Essays are generally due in early March. Once all have been received, they are divided up into seven regions—one for each FDLE Regional Operations Center. The essays are sent to the governor’s legal office, another partner who helps us facilitate many facets of the Missing Children’s Day event. They choose a single winner from each of the seven regions. Those seven winners are then sent to Department of Education representatives who select a panel to determine a single, statewide winner.
In the event of a tie, FDLE assembles a panel to make the final decision. The winning essayist is invited to the Florida Missing Children’s Day ceremony to receive his/her award and read the essay to the audience.
What steps do you take to administer the poster contest?
The poster contest is usually initiated in the late fall by the U.S. Department of Justice (DOJ). Florida begins its poster contest the first week in January when students return to school. The information and rules for the poster day contest are disseminated to schools across the state through our contacts at the Department of Education (DOE).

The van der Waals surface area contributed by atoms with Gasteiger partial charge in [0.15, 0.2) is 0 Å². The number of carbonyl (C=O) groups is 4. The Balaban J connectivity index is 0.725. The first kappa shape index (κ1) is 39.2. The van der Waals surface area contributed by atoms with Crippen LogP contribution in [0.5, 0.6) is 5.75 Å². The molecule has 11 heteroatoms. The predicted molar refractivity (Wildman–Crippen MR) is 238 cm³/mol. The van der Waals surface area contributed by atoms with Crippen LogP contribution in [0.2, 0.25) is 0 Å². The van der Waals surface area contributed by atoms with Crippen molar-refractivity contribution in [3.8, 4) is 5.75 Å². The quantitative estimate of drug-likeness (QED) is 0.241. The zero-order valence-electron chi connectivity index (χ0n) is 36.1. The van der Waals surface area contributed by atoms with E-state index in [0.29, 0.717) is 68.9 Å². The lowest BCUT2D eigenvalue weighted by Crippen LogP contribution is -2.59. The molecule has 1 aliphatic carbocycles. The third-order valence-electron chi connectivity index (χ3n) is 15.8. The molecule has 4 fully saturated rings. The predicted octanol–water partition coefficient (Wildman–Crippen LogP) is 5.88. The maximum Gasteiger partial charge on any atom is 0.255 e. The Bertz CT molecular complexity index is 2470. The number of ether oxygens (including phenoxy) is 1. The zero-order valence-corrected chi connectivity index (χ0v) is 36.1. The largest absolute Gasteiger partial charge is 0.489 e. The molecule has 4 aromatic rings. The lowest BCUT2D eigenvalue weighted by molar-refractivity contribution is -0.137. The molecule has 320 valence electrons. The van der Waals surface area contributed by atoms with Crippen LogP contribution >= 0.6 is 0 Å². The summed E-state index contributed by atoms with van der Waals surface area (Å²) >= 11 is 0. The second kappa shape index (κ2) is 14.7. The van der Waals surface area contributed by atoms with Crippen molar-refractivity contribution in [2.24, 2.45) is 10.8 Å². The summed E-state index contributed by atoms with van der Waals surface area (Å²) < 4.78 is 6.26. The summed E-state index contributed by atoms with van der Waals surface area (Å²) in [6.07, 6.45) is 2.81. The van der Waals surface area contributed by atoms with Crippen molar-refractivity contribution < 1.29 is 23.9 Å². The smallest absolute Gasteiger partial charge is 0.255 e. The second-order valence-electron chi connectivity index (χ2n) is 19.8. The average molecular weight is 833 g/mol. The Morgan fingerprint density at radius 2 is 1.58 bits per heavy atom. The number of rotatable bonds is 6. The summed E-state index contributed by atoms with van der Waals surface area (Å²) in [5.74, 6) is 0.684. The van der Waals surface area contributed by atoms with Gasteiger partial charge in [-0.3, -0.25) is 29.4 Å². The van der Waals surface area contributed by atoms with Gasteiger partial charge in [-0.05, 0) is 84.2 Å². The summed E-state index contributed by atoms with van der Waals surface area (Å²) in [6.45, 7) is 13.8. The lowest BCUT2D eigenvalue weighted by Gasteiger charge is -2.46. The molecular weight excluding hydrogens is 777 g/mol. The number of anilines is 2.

Once the deadline arrives, we gather all posters. The contest coordinator holds an initial review to eliminate any posters that did not adhere to contest rules (wrong poster size, unacceptable medium, missing the required phrase, etc.). All eligible posters are then judged by a panel of FDLE and DOE members to select the winner.
The winning artist is invited to the Florida Missing Children’s Day ceremony to receive his/her award. A billboard is created from the poster and is posted throughout the state, thanks to our partners at the Florida Outdoor Advertising Association.
What do you do to help publicize the event?
The Florida Missing Children’s Day presentation is a public event that usually draws around 500 people to the Capitol Complex. To publicize the event, we send out invitations to all partner agencies and post information to the Florida Missing Endangered Persons Information Clearinghouse (MEPIC) page as well as the Florida Missing Children’s Day Foundation page. News releases are sent statewide and our public information officers also provide updates both before and following the event.
Can you share some examples of media coverage?
We always have the Florida Channel broadcast the event live. In addition, local news media attend and frequently interview award winners and family members.